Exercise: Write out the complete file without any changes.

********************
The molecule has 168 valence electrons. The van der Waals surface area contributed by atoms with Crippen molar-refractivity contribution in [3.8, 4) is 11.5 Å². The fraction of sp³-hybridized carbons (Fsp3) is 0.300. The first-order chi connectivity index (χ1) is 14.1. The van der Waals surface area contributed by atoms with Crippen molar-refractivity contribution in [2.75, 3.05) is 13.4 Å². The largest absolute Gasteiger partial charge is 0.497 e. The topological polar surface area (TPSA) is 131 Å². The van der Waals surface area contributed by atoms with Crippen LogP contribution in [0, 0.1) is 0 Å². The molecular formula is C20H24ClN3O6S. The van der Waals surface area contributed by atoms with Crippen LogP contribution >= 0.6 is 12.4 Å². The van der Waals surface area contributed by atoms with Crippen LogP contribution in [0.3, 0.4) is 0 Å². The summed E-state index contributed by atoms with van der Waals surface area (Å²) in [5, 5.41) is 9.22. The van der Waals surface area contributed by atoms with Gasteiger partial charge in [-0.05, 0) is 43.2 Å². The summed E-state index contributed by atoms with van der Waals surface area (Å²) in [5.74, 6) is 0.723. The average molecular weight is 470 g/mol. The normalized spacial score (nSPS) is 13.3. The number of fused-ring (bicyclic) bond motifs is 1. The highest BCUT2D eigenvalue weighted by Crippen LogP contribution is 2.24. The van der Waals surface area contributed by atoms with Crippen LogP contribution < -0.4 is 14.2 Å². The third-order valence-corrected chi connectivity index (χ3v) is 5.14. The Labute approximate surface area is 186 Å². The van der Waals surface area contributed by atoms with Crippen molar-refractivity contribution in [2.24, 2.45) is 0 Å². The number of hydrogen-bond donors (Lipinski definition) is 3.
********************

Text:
The molecule has 168 valence electrons. The van der Waals surface area contributed by atoms with Crippen molar-refractivity contribution in [3.8, 4) is 11.5 Å². The fraction of sp³-hybridized carbons (Fsp3) is 0.300. The first-order chi connectivity index (χ1) is 14.1. The van der Waals surface area contributed by atoms with Crippen molar-refractivity contribution in [2.75, 3.05) is 13.4 Å². The largest absolute Gasteiger partial charge is 0.497 e. The topological polar surface area (TPSA) is 131 Å². The van der Waals surface area contributed by atoms with Crippen LogP contribution in [0, 0.1) is 0 Å². The molecular formula is C20H24ClN3O6S. The van der Waals surface area contributed by atoms with Crippen LogP contribution >= 0.6 is 12.4 Å². The van der Waals surface area contributed by atoms with Crippen LogP contribution in [0.3, 0.4) is 0 Å². The summed E-state index contributed by atoms with van der Waals surface area (Å²) in [5, 5.41) is 9.22. The van der Waals surface area contributed by atoms with Gasteiger partial charge in [-0.05, 0) is 43.2 Å². The summed E-state index contributed by atoms with van der Waals surface area (Å²) in [5.74, 6) is 0.723. The average molecular weight is 470 g/mol. The normalized spacial score (nSPS) is 13.3. The number of fused-ring (bicyclic) bond motifs is 1. The highest BCUT2D eigenvalue weighted by Crippen LogP contribution is 2.24. The van der Waals surface area contributed by atoms with Crippen LogP contribution < -0.4 is 14.2 Å². The third-order valence-corrected chi connectivity index (χ3v) is 5.14. The Labute approximate surface area is 186 Å². The van der Waals surface area contributed by atoms with Crippen molar-refractivity contribution in [2.24, 2.45) is 0 Å². The number of hydrogen-bond donors (Lipinski definition) is 3.